Welcome to my kitchen, and to a brand new series called “In The Kitchen.” This new series will be covering basic cooking techniques, knife skills and kitchen hacks to help make cooking from scratch easier for you. On my very first day of culinary school, the head chef of the school taught us how to dice an onion, so I thought it only appropriate for us to start this new year and this new series with the most fundamental cooking skill of all: how to cut, dice and slice an onion. Plus I also have step-by-step photos showing the best way to slice an onion.
Have I ever told you the story about when I was a personal chef, the time I turned away an otherwise perfect client because they told me the didn’t eat onions? I told them I HAD to cook with onions and it was a deal breaker for me. That’s how important I think onions are to cooking. If you agree, then you’ll want to read on to learn the BEST way to slice an onion, and the proper way to dice an onion.
What is the difference between chopped and diced onion?
The difference between chopped and diced is that chopped is looser. There may be some uneven pieces. Dice is ideally small squares of even sizes. Since there are layers to an onion, even an onion that is properly diced will fall apart into sheets, so they will not be cubes (the way diced carrots would stay cubed.)
What is a French Cut sliced onion?
French slice is when an onion is cut from root end to stem end into pieces that run the length of the onion. This is the preferred method for slicing onion for caramelizing. Benefits of cutting an onion in the French slice method, is that the cell structure will hold the shape of the slices even as it completely softens. They will not break down to mush when cooked for a long time. You will also end up with “c”-shaped slices that are uniformly long. It is more refined because the size of the strips are relatively consistent and will cook at the same rate and provide an even texture in the final dish.
Philly Cut Onions, on the other hand, are cut into slices parallel to the equator of the onion. This is actually a term I made up, because there is no official culinary name for this type of onion cutting. But I think it is an important distinction, and being from Philly, I thought the name appropriate. This is the perferred method for making Philly cheesesteaks. When an onion is cut this way, the onion will break down more rapidly as it cooks which lends itself to fast cooking methods such as making a Philly cheesesteak on a flat top griddle. This is a method of slicing that is useful for more rustic dishes that require quick cooking time.
How to Cut an Onion
Whether or not you are slicing or dicing your onion, this is the first part of the process. This technique will keep dirt and onion skin from getting onto your cut onion, and it is the safest method.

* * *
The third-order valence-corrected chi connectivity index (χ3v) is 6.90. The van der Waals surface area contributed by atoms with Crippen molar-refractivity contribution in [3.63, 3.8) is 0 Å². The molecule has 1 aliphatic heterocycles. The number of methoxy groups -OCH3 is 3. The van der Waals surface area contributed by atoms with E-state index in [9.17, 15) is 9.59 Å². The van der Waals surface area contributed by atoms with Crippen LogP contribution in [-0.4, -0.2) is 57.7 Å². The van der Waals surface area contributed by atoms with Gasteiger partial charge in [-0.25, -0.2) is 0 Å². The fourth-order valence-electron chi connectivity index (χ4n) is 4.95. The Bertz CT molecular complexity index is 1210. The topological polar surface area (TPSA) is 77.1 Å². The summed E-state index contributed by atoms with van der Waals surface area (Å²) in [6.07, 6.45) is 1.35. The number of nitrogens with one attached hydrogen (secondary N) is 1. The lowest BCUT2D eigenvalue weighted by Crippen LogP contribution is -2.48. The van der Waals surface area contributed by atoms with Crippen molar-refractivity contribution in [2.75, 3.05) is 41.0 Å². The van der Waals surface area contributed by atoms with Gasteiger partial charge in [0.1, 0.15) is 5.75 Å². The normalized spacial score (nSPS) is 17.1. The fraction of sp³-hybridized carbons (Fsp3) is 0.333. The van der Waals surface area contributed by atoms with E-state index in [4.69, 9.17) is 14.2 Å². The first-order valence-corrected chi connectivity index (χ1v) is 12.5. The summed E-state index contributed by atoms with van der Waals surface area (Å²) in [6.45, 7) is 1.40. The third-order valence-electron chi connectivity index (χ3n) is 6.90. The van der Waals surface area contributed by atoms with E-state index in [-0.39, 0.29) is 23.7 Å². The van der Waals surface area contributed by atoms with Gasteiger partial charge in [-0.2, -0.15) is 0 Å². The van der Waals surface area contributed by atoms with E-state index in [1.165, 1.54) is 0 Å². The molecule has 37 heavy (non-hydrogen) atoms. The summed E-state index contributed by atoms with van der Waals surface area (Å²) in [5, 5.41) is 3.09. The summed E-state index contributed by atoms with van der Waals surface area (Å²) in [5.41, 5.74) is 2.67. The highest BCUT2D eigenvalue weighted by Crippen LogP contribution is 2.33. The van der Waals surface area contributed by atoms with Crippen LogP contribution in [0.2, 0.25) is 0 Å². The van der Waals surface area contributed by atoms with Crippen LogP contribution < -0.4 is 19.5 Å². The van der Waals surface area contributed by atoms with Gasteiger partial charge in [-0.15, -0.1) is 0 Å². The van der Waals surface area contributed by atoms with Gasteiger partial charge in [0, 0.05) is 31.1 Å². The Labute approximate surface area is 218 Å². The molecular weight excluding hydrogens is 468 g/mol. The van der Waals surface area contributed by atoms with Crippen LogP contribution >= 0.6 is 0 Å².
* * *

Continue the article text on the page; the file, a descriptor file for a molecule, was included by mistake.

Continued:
- Remove any very loose papery pieces of onion skin.
- Hold the onion on its side with root-end facing toward knife. Press the onion into the cutting board for maximum stability while removing root. Carefully cut root end off with a sharp Chef’s knife, leaving the core of the root intact.
- Rotate the onion around, and cut off the stem end, just enough so that when you look at the cut surface of the onion, you have cut away any papery skin in the center of the cut end.
- Placing the onion on one cut side, Cut through the center of the root and stem end of the onion to divide it into two equal halves.
- Remove the brown papery skin and first layer of onion from the outside of each half. This outer most layer of onion is actually more tough than the layers underneath, and it won’t break down as much when you cook it. That makes it unpleasant to eat.Now is the best time to clear off your cutting board. If there is any dirt on your board, rinse it off.
- Lay onion cut side down on the work surface.
How to Slice an Onion
- For French Cut Sliced Onions: Working one half at a time, use tip of Chef’s knife to cut out the root core making a triangle shape.
- Cut with knife parallel to the onions root end to stem end, working with the knife slightly angled toward the center axis of the onion. Repeat with the second half.
- ALTERNATIVELY, For Philly Cut Sliced Onions; Working one half at a time, use tip of Chef’s knife to cut out the root core, making a triangle shape. Cut onion half crosswise into thin slices with knife blade parallel to the equator, starting at root or stem end and slicing to desired thickness across the onion.
How to Dice an Onion Step-By-Step
- Leave root core intact to dice the onion. If right handed, place onion half, cut-side down with root end facing left hand. Hold chef’s knife in right and parallel to the cutting board. With left hand held flat on top of the onion, pressing firmly, slice into the onion, at desired thickness (about ¼-inch above the cutting board) from stem end toward root end, stopping just before the root is reached. Repeat at even intervals (about ¼-inch apart) through entire onion.
- Rotate onion so the root end is facing away from you. Slice at even intervals (about ¼-inch apart), stopping the knife tip just short of the root core, with knife perpendicular to the cutting surface (or at a slight angle toward the center axis of the onion.)
- Turn onion to original orientation, so root end is facing your left hand and stem end is facing your left hand. Cut knife through the cut end of the onion, slicing off onion dices as you go. Work all the way to the root end.
- Once you get to the area around the root where you did not slice through in the earlier steps, tip the root end piece over cut-side down and use knife to cut around the core into dice-sized pieces. This will limit waste.
More Culinary Skills To Learn